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The extraordinary life of Jackie Robinson is illuminated as never before in this full-scale biography by Arnold Rampersad, who was chosen by Jack's widow, Rachel, to tell her husband's story, and was given unprecedented access to his private papers. We are brought closer than we have ever been to the great ballplayer, a man of courage and quality who became a pivotal figure in the areas of race and civil rights. Born in the rural South, the son of a sharecropper, Robinson was reared in southern California. We see him blossom there as a student-athlete as he struggled against poverty and racism to uphold the beliefs instilled in him by his mother--faith in family, education, America, and God. We follow Robinson through World War II, when, in the first wave of racial integration in the armed forces, he was commissioned as an officer, then court-martialed after refusing to move to the back of a bus. After he plays in the Negro National League, we watch the opening of an all-American drama as, late in 1945, Branch Rickey of the Brooklyn Dodgers recognized Jack as the right player to break baseball's color barrier--and the game was forever changed. Jack's never-before-published letters open up his relationship with his family, especially his wife, Rachel, whom he married just as his perilous venture of integrating baseball began. Her memories are a major resource of the narrative as we learn about the severe harassment Robinson endured from teammates and opponents alike; about death threats and exclusion; about joy and remarkable success. We watch his courageous response to abuse, first as a stoic endurer, then as a fighter who epitomized courage and defiance. We see his growing friendship with white players like Pee Wee Reese and the black teammates who followed in his footsteps, and his embrace by Brooklyn's fans. We follow his blazing career: 1947, Rookie of the Year; 1949, Most Valuable Player; six pennants in ten seasons, and 1962, induction into the Hall of Fame. But sports were merely one aspect of his life. We see his business ventures, his leading role in the community, his early support of Martin Luther King Jr., his commitment to the civil rights movement at a crucial stage in its evolution; his controversial associations with Eisenhower, Kennedy, Nixon, Humphrey, Goldwater, Nelson Rockefeller, and Malcolm X. Rampersad's magnificent biography leaves us with an indelible image of a principled man who was passionate in his loyalties and opinions: a baseball player who could focus a crowd's attention as no one before or since; an activist at the crossroads of his people's struggle; a dedicated family man whose last years were plagued by illness and tragedy, and who died prematurely at fifty-two. He was a pathfinder, an American hero, and he now has the biography he deserves. From the Hardcover edition.

Baseball Has Done It

Author: Jackie Robinson
Publisher: Ig Publishing
ISBN: 9780975251720
Size: 79.82 MB
Format: PDF, Kindle
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Introduction by Spike Lee. Back in print for the first time since its initial publication in 1964, Baseball Has Done It is an oral history of baseball as told by its greatest players to Jackie Robinson, the man who broke the colour line. This one-of-a-kind classic features rare and candid interviews with ballplayers who played and lived through the first generation of integration in baseball. This is an important document of the struggle for civil rights in America with a timely and affectionate message: if baseball has done it, the rest of society can too.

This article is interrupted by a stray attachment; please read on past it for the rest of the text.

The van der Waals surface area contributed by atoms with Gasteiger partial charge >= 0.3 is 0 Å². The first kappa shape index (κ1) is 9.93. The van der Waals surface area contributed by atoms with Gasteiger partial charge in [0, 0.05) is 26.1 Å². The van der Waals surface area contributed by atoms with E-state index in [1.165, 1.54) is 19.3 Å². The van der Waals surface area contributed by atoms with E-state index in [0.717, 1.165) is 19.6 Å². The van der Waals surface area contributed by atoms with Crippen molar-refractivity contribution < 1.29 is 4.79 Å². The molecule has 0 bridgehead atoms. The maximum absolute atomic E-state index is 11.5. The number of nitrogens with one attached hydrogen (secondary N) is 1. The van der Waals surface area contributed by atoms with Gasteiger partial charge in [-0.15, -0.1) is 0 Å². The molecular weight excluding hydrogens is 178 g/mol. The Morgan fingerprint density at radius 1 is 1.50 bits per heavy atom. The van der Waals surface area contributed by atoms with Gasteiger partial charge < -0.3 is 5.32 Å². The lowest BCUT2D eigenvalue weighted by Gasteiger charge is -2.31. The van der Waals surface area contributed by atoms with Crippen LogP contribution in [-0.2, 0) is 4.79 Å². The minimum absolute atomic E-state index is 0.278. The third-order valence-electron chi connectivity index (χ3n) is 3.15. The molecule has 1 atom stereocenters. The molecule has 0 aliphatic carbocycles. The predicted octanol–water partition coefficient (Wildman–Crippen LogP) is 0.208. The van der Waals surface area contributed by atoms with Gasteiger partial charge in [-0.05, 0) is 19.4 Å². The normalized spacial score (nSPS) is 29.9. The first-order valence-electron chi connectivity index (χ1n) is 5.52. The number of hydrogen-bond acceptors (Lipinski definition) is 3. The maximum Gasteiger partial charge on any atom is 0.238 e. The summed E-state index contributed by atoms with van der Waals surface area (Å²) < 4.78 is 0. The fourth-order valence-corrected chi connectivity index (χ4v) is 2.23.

Stealing Home

Author: Barry Denenberg
Publisher:
ISBN: 9780590045537
Size: 17.29 MB
Format: PDF, Kindle
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On April 15, 1947, young Jackie Robinson walked onto Ebbets Field as a Brooklyn Dodger. The first black man to play in the white major leagues, he had the courage to confront racism and fight for the rights of all black people, on and off the field. This book tells the story of Robinson's eventful life. Photos.

The Strenuous Life

Author: Theodore Roosevelt
Publisher: Courier Corporation
ISBN: 0486112381
Size: 59.43 MB
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Politician, soldier, naturalist, and historian — Theodore Roosevelt remains a towering symbol of American optimism and progress. This collection embodies his enduring ideals for attaining a robust political, social, and personal life.

First Class Citizenship

Author: Michael G. Long
Publisher: Macmillan
ISBN: 9780805088625
Size: 20.91 MB
Format: PDF, Kindle
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A selection of never-before-published letters offers an intimate portrait of the legendary baseball star and his role as an advocate for racial justice and equality at the highest levels of American power, featuring his correspondence with--and replies from--Dwight Eisenhower, John F. Kennedy, Richard Nixon, Martin Luther King, Malcolm X, and others until his death in 1972. Reprint. 25,000 first printing.

Rickey Robinson

Author: Roger Kahn
Publisher: Rodale
ISBN: 1623362970
Size: 39.57 MB
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In Rickey & Robinson, legendary sportswriter Roger Kahn reveals the true, unsanitized account of the integration of baseball--a story that for decades has relied largely on inaccurate, secondhand reports. Focusing on Branch Rickey and Jackie Robinson, Kahn's account is based on exclusive reporting and his personal reminiscences, including revelatory material he buried in his notebooks in the '40s and '50s. Rickey and Robinson were chiefly responsible for making integration happen. Through in-depth examinations of both men, Kahn separates fact from myth to present a truthful portrait of baseball and its participants at a critical juncture in American history.